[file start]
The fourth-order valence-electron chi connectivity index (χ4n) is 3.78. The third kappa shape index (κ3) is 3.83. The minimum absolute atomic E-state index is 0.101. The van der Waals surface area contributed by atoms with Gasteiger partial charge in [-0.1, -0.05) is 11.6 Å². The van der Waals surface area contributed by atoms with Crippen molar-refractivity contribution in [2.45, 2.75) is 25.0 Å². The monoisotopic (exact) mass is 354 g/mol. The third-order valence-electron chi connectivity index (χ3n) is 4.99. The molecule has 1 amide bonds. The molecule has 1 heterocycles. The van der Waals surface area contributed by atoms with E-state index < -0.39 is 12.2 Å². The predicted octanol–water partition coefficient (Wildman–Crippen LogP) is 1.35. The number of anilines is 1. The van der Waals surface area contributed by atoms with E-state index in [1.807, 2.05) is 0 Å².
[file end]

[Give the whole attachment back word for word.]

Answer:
The fourth-order valence-electron chi connectivity index (χ4n) is 3.78. The third kappa shape index (κ3) is 3.83. The minimum absolute atomic E-state index is 0.101. The van der Waals surface area contributed by atoms with Gasteiger partial charge in [-0.1, -0.05) is 11.6 Å². The van der Waals surface area contributed by atoms with Crippen molar-refractivity contribution in [2.45, 2.75) is 25.0 Å². The monoisotopic (exact) mass is 354 g/mol. The third-order valence-electron chi connectivity index (χ3n) is 4.99. The molecule has 1 amide bonds. The molecule has 1 heterocycles. The van der Waals surface area contributed by atoms with E-state index < -0.39 is 12.2 Å². The predicted octanol–water partition coefficient (Wildman–Crippen LogP) is 1.35. The number of anilines is 1. The van der Waals surface area contributed by atoms with E-state index in [1.807, 2.05) is 0 Å².